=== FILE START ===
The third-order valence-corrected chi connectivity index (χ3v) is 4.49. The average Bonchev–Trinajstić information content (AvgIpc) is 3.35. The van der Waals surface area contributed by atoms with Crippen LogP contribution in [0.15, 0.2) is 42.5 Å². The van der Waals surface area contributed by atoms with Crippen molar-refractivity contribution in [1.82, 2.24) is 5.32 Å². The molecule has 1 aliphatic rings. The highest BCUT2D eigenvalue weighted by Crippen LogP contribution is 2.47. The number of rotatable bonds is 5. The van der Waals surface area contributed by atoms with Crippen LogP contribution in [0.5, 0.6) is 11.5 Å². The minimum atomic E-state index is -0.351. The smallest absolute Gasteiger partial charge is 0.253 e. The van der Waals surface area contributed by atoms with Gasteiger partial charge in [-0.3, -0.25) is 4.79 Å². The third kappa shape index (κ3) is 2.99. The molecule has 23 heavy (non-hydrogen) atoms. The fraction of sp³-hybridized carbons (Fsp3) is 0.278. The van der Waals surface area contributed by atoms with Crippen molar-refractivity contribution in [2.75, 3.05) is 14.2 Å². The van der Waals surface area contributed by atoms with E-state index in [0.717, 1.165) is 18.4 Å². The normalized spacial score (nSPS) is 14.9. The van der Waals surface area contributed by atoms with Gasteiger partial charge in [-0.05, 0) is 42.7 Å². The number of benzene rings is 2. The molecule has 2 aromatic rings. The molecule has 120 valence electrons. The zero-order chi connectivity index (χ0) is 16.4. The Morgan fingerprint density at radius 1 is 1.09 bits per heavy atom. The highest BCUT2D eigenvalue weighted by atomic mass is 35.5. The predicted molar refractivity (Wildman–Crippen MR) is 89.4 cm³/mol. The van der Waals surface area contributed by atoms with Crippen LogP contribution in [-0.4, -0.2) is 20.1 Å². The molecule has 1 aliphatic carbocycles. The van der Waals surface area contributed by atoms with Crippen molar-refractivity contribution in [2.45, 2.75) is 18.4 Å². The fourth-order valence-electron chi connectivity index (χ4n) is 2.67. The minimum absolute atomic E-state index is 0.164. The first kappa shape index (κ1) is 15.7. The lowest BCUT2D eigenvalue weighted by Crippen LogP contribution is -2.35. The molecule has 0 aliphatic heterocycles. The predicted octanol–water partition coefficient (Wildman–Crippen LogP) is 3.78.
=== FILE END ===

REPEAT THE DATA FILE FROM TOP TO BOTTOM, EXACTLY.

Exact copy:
The third-order valence-corrected chi connectivity index (χ3v) is 4.49. The average Bonchev–Trinajstić information content (AvgIpc) is 3.35. The van der Waals surface area contributed by atoms with Crippen LogP contribution in [0.15, 0.2) is 42.5 Å². The van der Waals surface area contributed by atoms with Crippen molar-refractivity contribution in [1.82, 2.24) is 5.32 Å². The molecule has 1 aliphatic rings. The highest BCUT2D eigenvalue weighted by Crippen LogP contribution is 2.47. The number of rotatable bonds is 5. The van der Waals surface area contributed by atoms with Crippen LogP contribution in [0.5, 0.6) is 11.5 Å². The minimum atomic E-state index is -0.351. The smallest absolute Gasteiger partial charge is 0.253 e. The van der Waals surface area contributed by atoms with Gasteiger partial charge in [-0.3, -0.25) is 4.79 Å². The third kappa shape index (κ3) is 2.99. The molecule has 23 heavy (non-hydrogen) atoms. The fraction of sp³-hybridized carbons (Fsp3) is 0.278. The van der Waals surface area contributed by atoms with Crippen molar-refractivity contribution in [2.75, 3.05) is 14.2 Å². The van der Waals surface area contributed by atoms with E-state index in [0.717, 1.165) is 18.4 Å². The normalized spacial score (nSPS) is 14.9. The van der Waals surface area contributed by atoms with Gasteiger partial charge in [-0.05, 0) is 42.7 Å². The number of benzene rings is 2. The molecule has 2 aromatic rings. The molecule has 120 valence electrons. The zero-order chi connectivity index (χ0) is 16.4. The Morgan fingerprint density at radius 1 is 1.09 bits per heavy atom. The highest BCUT2D eigenvalue weighted by atomic mass is 35.5. The predicted molar refractivity (Wildman–Crippen MR) is 89.4 cm³/mol. The van der Waals surface area contributed by atoms with Crippen LogP contribution in [-0.4, -0.2) is 20.1 Å². The molecule has 1 aliphatic carbocycles. The van der Waals surface area contributed by atoms with Crippen molar-refractivity contribution in [2.45, 2.75) is 18.4 Å². The fourth-order valence-electron chi connectivity index (χ4n) is 2.67. The minimum absolute atomic E-state index is 0.164. The first kappa shape index (κ1) is 15.7. The lowest BCUT2D eigenvalue weighted by Crippen LogP contribution is -2.35. The molecule has 0 aliphatic heterocycles. The predicted octanol–water partition coefficient (Wildman–Crippen LogP) is 3.78.